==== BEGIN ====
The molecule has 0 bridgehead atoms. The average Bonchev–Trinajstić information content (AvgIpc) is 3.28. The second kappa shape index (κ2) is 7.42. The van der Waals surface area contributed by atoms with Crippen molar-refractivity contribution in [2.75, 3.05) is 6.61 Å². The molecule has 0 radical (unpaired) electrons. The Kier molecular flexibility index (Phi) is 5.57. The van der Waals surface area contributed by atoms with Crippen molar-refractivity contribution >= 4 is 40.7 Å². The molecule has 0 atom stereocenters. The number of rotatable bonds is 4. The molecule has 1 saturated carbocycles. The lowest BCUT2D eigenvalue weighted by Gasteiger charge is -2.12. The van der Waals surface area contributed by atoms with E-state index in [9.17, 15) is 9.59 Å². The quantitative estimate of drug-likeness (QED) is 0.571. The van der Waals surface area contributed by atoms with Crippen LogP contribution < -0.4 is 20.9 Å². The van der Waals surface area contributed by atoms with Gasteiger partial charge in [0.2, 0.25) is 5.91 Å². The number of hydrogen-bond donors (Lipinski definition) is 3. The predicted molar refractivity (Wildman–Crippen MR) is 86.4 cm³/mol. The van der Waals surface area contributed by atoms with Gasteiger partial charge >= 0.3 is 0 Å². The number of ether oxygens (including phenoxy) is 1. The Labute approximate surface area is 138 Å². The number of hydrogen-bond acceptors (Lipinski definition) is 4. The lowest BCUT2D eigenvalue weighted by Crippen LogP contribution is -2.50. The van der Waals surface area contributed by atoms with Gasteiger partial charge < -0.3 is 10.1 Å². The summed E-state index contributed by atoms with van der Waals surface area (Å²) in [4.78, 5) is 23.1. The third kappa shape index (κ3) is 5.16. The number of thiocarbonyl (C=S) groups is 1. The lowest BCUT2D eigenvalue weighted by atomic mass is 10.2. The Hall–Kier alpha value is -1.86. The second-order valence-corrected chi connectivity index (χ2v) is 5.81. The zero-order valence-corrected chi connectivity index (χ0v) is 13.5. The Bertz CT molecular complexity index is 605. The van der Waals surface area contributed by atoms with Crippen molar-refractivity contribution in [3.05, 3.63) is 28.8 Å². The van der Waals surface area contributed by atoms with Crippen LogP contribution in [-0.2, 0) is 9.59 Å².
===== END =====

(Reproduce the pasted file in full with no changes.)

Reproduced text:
The molecule has 0 bridgehead atoms. The average Bonchev–Trinajstić information content (AvgIpc) is 3.28. The second kappa shape index (κ2) is 7.42. The van der Waals surface area contributed by atoms with Crippen molar-refractivity contribution in [2.75, 3.05) is 6.61 Å². The molecule has 0 radical (unpaired) electrons. The Kier molecular flexibility index (Phi) is 5.57. The van der Waals surface area contributed by atoms with Crippen molar-refractivity contribution >= 4 is 40.7 Å². The molecule has 0 atom stereocenters. The number of rotatable bonds is 4. The molecule has 1 saturated carbocycles. The lowest BCUT2D eigenvalue weighted by Gasteiger charge is -2.12. The van der Waals surface area contributed by atoms with E-state index in [9.17, 15) is 9.59 Å². The quantitative estimate of drug-likeness (QED) is 0.571. The van der Waals surface area contributed by atoms with Crippen LogP contribution < -0.4 is 20.9 Å². The van der Waals surface area contributed by atoms with Gasteiger partial charge in [0.2, 0.25) is 5.91 Å². The number of hydrogen-bond donors (Lipinski definition) is 3. The predicted molar refractivity (Wildman–Crippen MR) is 86.4 cm³/mol. The van der Waals surface area contributed by atoms with Gasteiger partial charge >= 0.3 is 0 Å². The number of ether oxygens (including phenoxy) is 1. The Labute approximate surface area is 138 Å². The number of hydrogen-bond acceptors (Lipinski definition) is 4. The lowest BCUT2D eigenvalue weighted by Crippen LogP contribution is -2.50. The van der Waals surface area contributed by atoms with Gasteiger partial charge < -0.3 is 10.1 Å². The summed E-state index contributed by atoms with van der Waals surface area (Å²) in [4.78, 5) is 23.1. The third kappa shape index (κ3) is 5.16. The number of thiocarbonyl (C=S) groups is 1. The lowest BCUT2D eigenvalue weighted by atomic mass is 10.2. The Hall–Kier alpha value is -1.86. The second-order valence-corrected chi connectivity index (χ2v) is 5.81. The zero-order valence-corrected chi connectivity index (χ0v) is 13.5. The Bertz CT molecular complexity index is 605. The van der Waals surface area contributed by atoms with Crippen molar-refractivity contribution in [3.05, 3.63) is 28.8 Å². The van der Waals surface area contributed by atoms with Crippen LogP contribution in [-0.2, 0) is 9.59 Å².